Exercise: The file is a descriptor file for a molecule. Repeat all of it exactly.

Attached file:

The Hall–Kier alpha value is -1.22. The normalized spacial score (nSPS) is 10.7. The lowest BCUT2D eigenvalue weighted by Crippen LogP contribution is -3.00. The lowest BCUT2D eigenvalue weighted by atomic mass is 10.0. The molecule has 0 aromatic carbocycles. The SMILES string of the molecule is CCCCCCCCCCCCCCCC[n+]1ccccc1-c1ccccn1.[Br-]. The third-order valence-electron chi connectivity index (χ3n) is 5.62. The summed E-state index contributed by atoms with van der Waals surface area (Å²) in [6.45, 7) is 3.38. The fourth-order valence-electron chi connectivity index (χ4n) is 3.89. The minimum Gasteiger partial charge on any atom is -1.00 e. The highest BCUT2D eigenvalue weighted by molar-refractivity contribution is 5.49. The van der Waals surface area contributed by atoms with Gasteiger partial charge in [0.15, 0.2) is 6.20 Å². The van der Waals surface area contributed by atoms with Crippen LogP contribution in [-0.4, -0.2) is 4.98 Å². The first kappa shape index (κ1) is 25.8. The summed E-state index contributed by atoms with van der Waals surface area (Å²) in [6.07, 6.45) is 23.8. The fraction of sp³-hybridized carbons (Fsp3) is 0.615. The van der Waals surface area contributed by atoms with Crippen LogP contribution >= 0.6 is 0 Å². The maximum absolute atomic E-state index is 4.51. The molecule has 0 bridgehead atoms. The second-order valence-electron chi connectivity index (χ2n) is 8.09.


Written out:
The Hall–Kier alpha value is -1.22. The normalized spacial score (nSPS) is 10.7. The lowest BCUT2D eigenvalue weighted by Crippen LogP contribution is -3.00. The lowest BCUT2D eigenvalue weighted by atomic mass is 10.0. The molecule has 0 aromatic carbocycles. The SMILES string of the molecule is CCCCCCCCCCCCCCCC[n+]1ccccc1-c1ccccn1.[Br-]. The third-order valence-electron chi connectivity index (χ3n) is 5.62. The summed E-state index contributed by atoms with van der Waals surface area (Å²) in [6.45, 7) is 3.38. The fourth-order valence-electron chi connectivity index (χ4n) is 3.89. The minimum Gasteiger partial charge on any atom is -1.00 e. The highest BCUT2D eigenvalue weighted by molar-refractivity contribution is 5.49. The van der Waals surface area contributed by atoms with Gasteiger partial charge in [0.15, 0.2) is 6.20 Å². The van der Waals surface area contributed by atoms with Crippen LogP contribution in [-0.4, -0.2) is 4.98 Å². The first kappa shape index (κ1) is 25.8. The summed E-state index contributed by atoms with van der Waals surface area (Å²) in [6.07, 6.45) is 23.8. The fraction of sp³-hybridized carbons (Fsp3) is 0.615. The van der Waals surface area contributed by atoms with Crippen LogP contribution >= 0.6 is 0 Å². The maximum absolute atomic E-state index is 4.51. The molecule has 0 bridgehead atoms. The second-order valence-electron chi connectivity index (χ2n) is 8.09.